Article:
I just surfaced from another trip an hour ago, and I don’t mean the one to
I really hate to admit this, but I became a litterer on this latest trip. When our deluxe coach passed by some roadside “sculpture,” mini-castles made exclusively of sandwich-sized Styrofoam containers, the tour guide said it was an inside joke in response to some political shenanigans that had been on their television recently, and she encouraged me to add my piece. My contribution turned out to be a Styrofoam plate bent into the shape of a triangular face, with two eyes punched in it.
When I went to photograph it, the batteries in my camera were exhausted and I found I had forgotten to bring new ones. Our next stop on the trip was a ballet performance on ice skates. The second act had the dancers performing a chest operation on Bobby Kennedy. That involved using humongous bearing pullers and C clamps like the ones my husband used when he was working on heavy equipment.
Fortunately, the guide gave us the high sign before they balleted Bobby’s chest open, and I was able to make a quick stop at the small concession stand in the lobby in my search for AA batteries. I found one lone pair and decided to make sure they fit before I purchased them for $28. That’s when monumental dropsy and fumble-itis set in, and things started popping out of my camera. Eventually I got the new batteries inserted and received an error notice on the camera’s LCD screen for my efforts.
I decided to pay for them anyway, thinking that if I got all the popped-out parts reinserted correctly, they would work. Then came the money thing. The clerk said they only cost $4.95 instead of the $28 I’d been told previously, so I handed her a twenty. She punched it into her cash register, which immediately quit working. Ten anxious minutes and one annoyed tour guide later, she handed me a sheaf of receipts and a plastic card with credit for future purchases at the stand in lieu of change.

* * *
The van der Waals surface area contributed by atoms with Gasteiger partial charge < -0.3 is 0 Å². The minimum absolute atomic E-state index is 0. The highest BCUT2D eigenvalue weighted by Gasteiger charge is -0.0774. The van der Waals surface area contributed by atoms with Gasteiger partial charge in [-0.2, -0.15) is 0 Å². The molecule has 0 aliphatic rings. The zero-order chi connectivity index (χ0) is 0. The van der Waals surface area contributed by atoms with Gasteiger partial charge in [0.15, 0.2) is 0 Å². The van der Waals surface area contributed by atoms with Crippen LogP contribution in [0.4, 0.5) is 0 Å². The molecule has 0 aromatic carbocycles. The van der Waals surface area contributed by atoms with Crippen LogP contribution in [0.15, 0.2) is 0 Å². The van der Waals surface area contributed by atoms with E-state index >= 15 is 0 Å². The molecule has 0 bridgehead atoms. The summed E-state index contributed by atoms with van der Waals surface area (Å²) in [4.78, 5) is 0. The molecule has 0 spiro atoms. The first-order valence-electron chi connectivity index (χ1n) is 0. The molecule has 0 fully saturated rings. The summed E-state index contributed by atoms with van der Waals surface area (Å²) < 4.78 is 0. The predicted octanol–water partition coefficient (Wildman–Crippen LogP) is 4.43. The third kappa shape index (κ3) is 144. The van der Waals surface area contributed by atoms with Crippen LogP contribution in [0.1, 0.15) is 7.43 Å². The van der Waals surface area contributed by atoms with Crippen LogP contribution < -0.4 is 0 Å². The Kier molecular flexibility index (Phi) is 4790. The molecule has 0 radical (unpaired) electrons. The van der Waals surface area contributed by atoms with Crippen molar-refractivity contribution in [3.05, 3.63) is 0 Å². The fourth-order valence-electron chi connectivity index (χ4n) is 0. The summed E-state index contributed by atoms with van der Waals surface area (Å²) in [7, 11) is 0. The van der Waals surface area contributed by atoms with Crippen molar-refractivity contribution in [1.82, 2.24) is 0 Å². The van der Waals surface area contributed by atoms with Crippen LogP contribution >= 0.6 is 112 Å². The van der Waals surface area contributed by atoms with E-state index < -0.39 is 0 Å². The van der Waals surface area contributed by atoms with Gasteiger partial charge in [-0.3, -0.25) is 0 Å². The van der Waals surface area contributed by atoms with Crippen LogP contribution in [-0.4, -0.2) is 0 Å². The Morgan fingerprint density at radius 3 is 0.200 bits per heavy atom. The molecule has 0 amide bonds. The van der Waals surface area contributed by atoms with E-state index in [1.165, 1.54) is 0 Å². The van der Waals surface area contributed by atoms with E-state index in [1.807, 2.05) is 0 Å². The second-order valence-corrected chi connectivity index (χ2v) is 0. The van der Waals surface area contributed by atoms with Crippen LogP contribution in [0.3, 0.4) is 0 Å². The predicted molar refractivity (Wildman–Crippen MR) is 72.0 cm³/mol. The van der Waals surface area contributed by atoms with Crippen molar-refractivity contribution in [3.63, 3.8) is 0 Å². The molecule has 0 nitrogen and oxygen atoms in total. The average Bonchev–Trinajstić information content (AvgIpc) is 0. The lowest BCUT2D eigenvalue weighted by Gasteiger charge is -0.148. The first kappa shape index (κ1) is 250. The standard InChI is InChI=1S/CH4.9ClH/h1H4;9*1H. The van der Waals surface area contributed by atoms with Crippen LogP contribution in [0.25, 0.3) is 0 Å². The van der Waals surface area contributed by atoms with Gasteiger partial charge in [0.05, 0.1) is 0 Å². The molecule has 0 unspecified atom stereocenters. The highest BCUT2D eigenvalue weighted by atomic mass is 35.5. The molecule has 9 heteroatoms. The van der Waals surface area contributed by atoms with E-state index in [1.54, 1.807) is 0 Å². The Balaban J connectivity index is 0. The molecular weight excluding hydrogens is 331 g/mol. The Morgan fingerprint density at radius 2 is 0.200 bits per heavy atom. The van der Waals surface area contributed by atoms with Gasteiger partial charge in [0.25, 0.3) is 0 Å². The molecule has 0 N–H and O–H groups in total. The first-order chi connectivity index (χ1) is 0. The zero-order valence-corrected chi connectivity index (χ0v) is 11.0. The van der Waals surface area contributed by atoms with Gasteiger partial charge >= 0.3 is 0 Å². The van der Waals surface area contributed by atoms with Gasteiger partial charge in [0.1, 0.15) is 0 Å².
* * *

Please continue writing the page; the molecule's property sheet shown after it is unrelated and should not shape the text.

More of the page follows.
I woke up in the heat of the discussion that ensued.
I lay in bed for an hour dissecting and analyzing this latest dream, which was much better than the ones I had during sleep hours 14 through 18, let me tell you. Here are its roots:
1. The battery thing. I took three cameras with me to
2. The ballet. Maybe I’m feeling some guilt about not going to the ballet at the Hermitage Theater in
3. Bobby’s chest operation. Took me a while to figure this one out. Then I remembered that beneath the precarious stack of books on my bedside nightstand, there was a Time magazine with a portion of Teddy Kennedy’s face peeking out. No idea why I selected Bobby for the chest-spreading operation, except he always was a skinny, weak-looking guy.
4. The littering. I was distressed about this, litter Nazi that I am. I saw little litter in
5. The dropsy and fumble-itis. On one particular day, my shipboard roommate Marie said, “You don’t feel very well, do you?” When I verified her suspicion, she said, “I can tell because your side of the room is a mess and you aren’t like that!” Right again, and that’s what I noticed about this Russian cold. I couldn’t do anything without dropping something or fumbling around trying to get it right. I whined and sniveled about it often.
I love it when all the pieces of a dream or nightmare can be traced back to their roots.